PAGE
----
The wind is really blowing at this point and this hole looks a lot longer than 337 playing into the wind. Against my better judgment, I hit driver off the tee because I really want to get to the green in two. I placed the drive okay, hitting it in the short rough on the right side – the drive only went about 210 yards. I pushed the approach shot into the water on the right…again…and end up making 7 here. For those scoring at home, that’s 5 (6?) balls in the water and three out of bounds on the day. Not good times, bad times. But still, I only have two holes to play. If I par out, I shoot a 98 for the round. That’s respectable for a guy like me. Sure, I would have loved to break 90 and if I would have kept the ball in play, I could have, but that’s golf. You have to keep it in play. Anyway… on to 17.

HOLE 17 – 149 yard Par 3
Another hole that just looks longer than it is. The wind is really howling now. I normally hit my 8-iron 150 yards, but I hit a six iron here because of the wind. I stayed short of the bunkers on the back side of the green (barely) and chipped it within 2 feet. I tapped in for par and now all I have to do is make 6 on number 18 to break 100. I can do this.

HOLE 18 – 489 yard Par 5
Oh boy. Another par 5 with lots and lots of water. I am more nervous now than I was on the first hole. I hit driver here because it’s incredibly windy and I really can’t reach the water or the out of bounds off the tee. I hit it well and put myself in good position to play it safe and get to the green in three. My next shot is not good. I hit my 4-iron way left into the super-long, let’s grow it out for the PGA event, rough. I have no chance of placing the ball on the green from here, even though I am only 100 yards out. I crush a 5 iron and hit the ball no more than 20 yards. So…I need to get on here and two putt for a 6. I decide to not go at the pin, which is surrounded by water on the front and bunkers to the back and left. I hit the big part of the green and leave myself a 50-foot putt for par. I won’t be making this putt, but I need to get it close. And…I did. Sort of. I left myself about 7 feet short of the hole. All things considered, this next putt was as big or bigger than any other I have hit in awhile. I nailed it for a six – total score on the round = 99.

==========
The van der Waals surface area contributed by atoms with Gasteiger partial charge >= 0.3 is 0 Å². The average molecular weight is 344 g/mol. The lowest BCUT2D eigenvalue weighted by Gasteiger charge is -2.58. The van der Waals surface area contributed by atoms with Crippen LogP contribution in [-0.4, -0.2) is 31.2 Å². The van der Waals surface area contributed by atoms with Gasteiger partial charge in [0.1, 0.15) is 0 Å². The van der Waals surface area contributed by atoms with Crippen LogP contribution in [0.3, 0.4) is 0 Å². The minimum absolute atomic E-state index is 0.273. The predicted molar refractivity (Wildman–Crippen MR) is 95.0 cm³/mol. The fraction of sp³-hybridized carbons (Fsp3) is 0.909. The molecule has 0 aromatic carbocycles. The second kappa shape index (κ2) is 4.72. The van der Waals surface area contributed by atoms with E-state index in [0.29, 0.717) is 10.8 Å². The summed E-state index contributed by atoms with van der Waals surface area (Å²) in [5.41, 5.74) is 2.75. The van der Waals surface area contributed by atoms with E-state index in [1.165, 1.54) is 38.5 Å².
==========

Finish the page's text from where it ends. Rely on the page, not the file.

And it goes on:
I ended up placing 3rd in my flight and had a better net score than some of the single digit handicappers. Not too shabby. After all those balls in the water and out of bounds, after having to go back and hit shots instead of dropping where I went out of play, I am absolutely thrilled with breaking 100 at the TPC.

And, while I know for a fact I could score better out there if I could play it again, I am happy with how things went. Playing tournament golf is tough and I wasn’t sure I could handle it. Now that I know I can, I am looking forward to trying it again someday.

Hopefully someday soon.